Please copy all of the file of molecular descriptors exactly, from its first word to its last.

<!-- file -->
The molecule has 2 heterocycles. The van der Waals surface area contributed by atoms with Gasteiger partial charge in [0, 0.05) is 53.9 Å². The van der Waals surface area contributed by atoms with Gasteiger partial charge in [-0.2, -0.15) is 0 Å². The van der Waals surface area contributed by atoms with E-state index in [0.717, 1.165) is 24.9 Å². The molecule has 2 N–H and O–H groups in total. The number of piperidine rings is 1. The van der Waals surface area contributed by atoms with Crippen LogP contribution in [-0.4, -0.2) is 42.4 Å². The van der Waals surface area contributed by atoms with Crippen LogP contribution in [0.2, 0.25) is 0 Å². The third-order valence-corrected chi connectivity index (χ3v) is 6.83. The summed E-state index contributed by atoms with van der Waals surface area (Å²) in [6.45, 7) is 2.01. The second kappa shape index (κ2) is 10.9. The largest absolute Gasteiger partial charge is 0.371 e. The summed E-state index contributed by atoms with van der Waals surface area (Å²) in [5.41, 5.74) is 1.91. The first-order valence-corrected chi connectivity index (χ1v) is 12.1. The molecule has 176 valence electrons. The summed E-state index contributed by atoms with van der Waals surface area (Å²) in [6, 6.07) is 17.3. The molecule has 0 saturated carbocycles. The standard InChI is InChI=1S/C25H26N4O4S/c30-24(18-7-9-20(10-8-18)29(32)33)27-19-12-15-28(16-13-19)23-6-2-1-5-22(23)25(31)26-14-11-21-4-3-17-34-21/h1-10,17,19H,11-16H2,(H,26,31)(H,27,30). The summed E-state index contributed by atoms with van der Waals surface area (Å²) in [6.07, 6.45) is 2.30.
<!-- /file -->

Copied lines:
The molecule has 2 heterocycles. The van der Waals surface area contributed by atoms with Gasteiger partial charge in [0, 0.05) is 53.9 Å². The van der Waals surface area contributed by atoms with Gasteiger partial charge in [-0.2, -0.15) is 0 Å². The van der Waals surface area contributed by atoms with E-state index in [0.717, 1.165) is 24.9 Å². The molecule has 2 N–H and O–H groups in total. The number of piperidine rings is 1. The van der Waals surface area contributed by atoms with Crippen LogP contribution in [-0.4, -0.2) is 42.4 Å². The van der Waals surface area contributed by atoms with Crippen LogP contribution in [0.2, 0.25) is 0 Å². The third-order valence-corrected chi connectivity index (χ3v) is 6.83. The summed E-state index contributed by atoms with van der Waals surface area (Å²) in [6.45, 7) is 2.01. The second kappa shape index (κ2) is 10.9. The largest absolute Gasteiger partial charge is 0.371 e. The summed E-state index contributed by atoms with van der Waals surface area (Å²) in [5.41, 5.74) is 1.91. The first-order valence-corrected chi connectivity index (χ1v) is 12.1. The molecule has 176 valence electrons. The summed E-state index contributed by atoms with van der Waals surface area (Å²) in [6, 6.07) is 17.3. The molecule has 0 saturated carbocycles. The standard InChI is InChI=1S/C25H26N4O4S/c30-24(18-7-9-20(10-8-18)29(32)33)27-19-12-15-28(16-13-19)23-6-2-1-5-22(23)25(31)26-14-11-21-4-3-17-34-21/h1-10,17,19H,11-16H2,(H,26,31)(H,27,30). The summed E-state index contributed by atoms with van der Waals surface area (Å²) in [6.07, 6.45) is 2.30.